Richard Dreyfuss is performing in a concert reading, Imagining Heschel, from an exchange of letters between America’s seminal Jewish theologian, Abraham Joshua Heschel and a Roman Catholic Cardinal. Here’s how the website summarizes the production:
Imagining Heschel is a concert reading exploring the private conversations between Cardinal Augustin Bea and Rabbi Abraham Joshua Heschel from 1962 – 1973, when Heschel was asked to aid the Vatican Council in formally exonerating the Jews for the death of Christ – a crucial repudiation of anti-Semitism.
Colin Greer’s imagined discussions between these philosophical giants in the midst of the numerous struggles of the late 1960s – including the war in Vietnam which Heschel strenuously opposed, and the 1967 Arab-Israeli War, which he supported – lend enormous insight into contemporary issues of peaceful resolution in the Middle East. Imagining Heschel raises important questions about the justification of violence by any faith, and the limits of forgiveness.
What is especially interesting is that the story is ultimately not one of interfaith dialogue triumphing over religious differences, but rather of the increasing violence and evil of modern society turning both men away from each other. Heschel grows increasingly disenchanted with the Pope’s unwilling to formally exonerate the Jews on the charge of deicide and Cardinal Bea is shocked by Heschel’s endorsement of the violence inherent in the Israeli triumph in the Six Day War.
As an undergraduate, I studied at Jewish Theological Seminary when Heschel taught there, but it was toward the end of his life and I was at the very beginning of my own Jewish college studies so I never heard him teach or even speak. One of my great regrets. Sometimes it takes getting older to realize the things one should’ve grasped in youth, but never did.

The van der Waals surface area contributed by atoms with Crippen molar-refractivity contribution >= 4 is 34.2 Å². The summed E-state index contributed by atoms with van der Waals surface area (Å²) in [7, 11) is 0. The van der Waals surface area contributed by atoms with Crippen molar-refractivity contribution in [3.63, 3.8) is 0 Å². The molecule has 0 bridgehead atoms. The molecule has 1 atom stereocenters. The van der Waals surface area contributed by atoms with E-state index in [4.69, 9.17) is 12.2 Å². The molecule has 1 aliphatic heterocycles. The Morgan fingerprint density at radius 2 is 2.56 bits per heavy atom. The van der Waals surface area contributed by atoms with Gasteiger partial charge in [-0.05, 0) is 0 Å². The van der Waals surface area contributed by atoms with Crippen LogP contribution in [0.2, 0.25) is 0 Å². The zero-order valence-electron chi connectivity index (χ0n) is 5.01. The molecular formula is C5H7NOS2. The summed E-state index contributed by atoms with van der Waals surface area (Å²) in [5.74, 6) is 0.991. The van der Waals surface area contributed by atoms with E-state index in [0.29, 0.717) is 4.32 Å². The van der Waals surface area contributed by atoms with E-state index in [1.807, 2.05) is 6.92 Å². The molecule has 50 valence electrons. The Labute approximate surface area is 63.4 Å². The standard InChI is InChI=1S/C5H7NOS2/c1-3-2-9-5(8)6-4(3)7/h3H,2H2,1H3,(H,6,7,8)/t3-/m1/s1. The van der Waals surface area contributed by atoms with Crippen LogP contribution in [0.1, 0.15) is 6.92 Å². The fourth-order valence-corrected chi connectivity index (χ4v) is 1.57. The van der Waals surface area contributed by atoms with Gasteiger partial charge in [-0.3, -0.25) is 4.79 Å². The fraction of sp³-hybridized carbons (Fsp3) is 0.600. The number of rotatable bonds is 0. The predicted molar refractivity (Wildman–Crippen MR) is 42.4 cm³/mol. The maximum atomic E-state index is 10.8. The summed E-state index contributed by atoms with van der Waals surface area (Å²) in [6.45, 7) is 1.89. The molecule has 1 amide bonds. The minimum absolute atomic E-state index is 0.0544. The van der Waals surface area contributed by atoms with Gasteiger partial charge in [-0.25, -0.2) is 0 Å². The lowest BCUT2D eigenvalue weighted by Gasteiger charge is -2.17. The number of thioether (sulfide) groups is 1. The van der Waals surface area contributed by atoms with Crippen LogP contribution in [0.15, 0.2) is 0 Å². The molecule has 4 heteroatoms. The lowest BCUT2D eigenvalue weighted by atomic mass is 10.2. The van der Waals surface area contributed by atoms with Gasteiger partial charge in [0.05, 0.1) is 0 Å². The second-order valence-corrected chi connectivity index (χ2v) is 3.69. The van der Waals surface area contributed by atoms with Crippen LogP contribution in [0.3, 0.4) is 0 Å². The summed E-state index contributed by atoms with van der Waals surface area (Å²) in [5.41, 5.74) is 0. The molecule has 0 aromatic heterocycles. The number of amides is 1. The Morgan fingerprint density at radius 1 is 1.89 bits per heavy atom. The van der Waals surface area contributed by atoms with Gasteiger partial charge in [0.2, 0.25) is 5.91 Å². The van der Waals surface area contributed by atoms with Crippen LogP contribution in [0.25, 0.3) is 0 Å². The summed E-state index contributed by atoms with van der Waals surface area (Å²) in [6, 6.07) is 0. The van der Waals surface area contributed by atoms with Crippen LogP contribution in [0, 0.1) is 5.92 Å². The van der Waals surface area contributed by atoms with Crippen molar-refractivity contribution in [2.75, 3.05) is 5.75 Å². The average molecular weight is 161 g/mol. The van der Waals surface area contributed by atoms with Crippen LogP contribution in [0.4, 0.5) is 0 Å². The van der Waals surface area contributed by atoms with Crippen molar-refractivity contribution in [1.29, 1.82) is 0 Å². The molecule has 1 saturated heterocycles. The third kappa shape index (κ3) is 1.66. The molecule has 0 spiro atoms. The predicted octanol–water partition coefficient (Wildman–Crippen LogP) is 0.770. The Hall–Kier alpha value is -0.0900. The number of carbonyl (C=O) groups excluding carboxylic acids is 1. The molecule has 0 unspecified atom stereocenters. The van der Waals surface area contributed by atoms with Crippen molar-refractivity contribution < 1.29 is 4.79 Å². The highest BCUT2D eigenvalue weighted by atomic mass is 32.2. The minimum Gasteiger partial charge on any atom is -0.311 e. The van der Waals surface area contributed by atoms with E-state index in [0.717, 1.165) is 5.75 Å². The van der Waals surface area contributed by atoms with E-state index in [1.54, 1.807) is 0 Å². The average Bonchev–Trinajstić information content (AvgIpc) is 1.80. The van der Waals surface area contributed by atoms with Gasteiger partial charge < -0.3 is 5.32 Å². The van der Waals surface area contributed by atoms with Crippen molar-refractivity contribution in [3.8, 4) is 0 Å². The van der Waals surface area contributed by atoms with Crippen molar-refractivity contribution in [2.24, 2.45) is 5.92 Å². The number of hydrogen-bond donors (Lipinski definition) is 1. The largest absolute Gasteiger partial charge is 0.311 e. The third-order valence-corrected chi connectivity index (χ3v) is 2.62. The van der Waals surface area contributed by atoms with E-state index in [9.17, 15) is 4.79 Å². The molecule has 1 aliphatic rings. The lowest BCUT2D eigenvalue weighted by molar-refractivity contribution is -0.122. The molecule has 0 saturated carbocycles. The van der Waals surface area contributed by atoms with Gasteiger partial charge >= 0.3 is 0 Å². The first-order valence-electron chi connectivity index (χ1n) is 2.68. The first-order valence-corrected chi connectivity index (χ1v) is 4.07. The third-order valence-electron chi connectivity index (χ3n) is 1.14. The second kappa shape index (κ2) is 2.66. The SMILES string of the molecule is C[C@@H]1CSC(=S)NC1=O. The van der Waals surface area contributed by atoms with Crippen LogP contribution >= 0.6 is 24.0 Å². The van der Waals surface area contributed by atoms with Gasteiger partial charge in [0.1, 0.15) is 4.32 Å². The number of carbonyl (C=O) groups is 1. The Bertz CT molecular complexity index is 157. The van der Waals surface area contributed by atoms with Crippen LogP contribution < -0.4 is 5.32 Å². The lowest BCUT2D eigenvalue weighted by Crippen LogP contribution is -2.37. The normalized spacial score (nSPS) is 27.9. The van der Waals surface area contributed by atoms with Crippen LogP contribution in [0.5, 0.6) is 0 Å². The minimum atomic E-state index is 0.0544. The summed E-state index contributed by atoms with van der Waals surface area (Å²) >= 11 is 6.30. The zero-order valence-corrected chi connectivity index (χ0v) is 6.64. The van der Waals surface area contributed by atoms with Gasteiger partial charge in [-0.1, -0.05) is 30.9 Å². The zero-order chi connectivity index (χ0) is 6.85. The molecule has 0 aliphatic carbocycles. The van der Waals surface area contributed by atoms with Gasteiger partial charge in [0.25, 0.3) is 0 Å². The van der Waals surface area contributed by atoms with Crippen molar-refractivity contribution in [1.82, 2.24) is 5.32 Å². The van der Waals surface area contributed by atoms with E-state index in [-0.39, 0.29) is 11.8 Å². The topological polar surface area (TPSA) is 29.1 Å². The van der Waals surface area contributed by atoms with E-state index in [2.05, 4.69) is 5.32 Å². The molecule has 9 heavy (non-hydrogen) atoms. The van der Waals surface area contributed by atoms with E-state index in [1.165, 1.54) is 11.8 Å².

Heschel championed the incipient civil rights movement in America and became its strongest Jewish adherent. He joined Martin Luther King as well in opposing the Vietnam War. The theologian who derived from Hasidic royalty was one of the greatest humanists of the 20th century. Neither the century nor American Judaism would’ve been the same without him.
I have not seen the play, but if you live in or near New York it’s a treat you shouldn’t miss. If I had a chance to spend an evening with Heschel, even an actor playing him, I wouldn’t turn it down.
The video below is a long colloquy between the playwright and Heschel’s daughter, the inimitable Prof. Susannah Heschel. She in fact captures so perfectly the term tikun olam that graces this blog, that it’s worth quoting:
In Hasidic thought, what we do has cosmic ramifications. That is, when I do an act that is kind or good…when I do a mitzvah I give strength to God. I help bring about redemption.
Now, in Hasidic thought the mitzvahs they’re talking about have to do with making Kiddush and prayers, which I say with the kavanah (“intention”) that I should bring about a redemption of the Kadosh Baruch Hu (“Holy One”) and the Shekhinah (“Spirit” or God’s “Indwelling Presence”) through the mitzvah.
My father broadened it [to include] the mitzvahs that you do beyn adam l’chavero that is, from one person to another. The social responsibility of one human being for another, that too gives strength to God.
He’s expanding that Hasidic theology in a broader direction to include all the commandments we have in Jewish law that are very much about the relations we have one with another in all dimensions–on a personal dimension and a business dimension. Everything. That too brings redemption, gives strength to God.
There you have it, a perfect definition of tikun olam in the context it’s used in the title of this blog.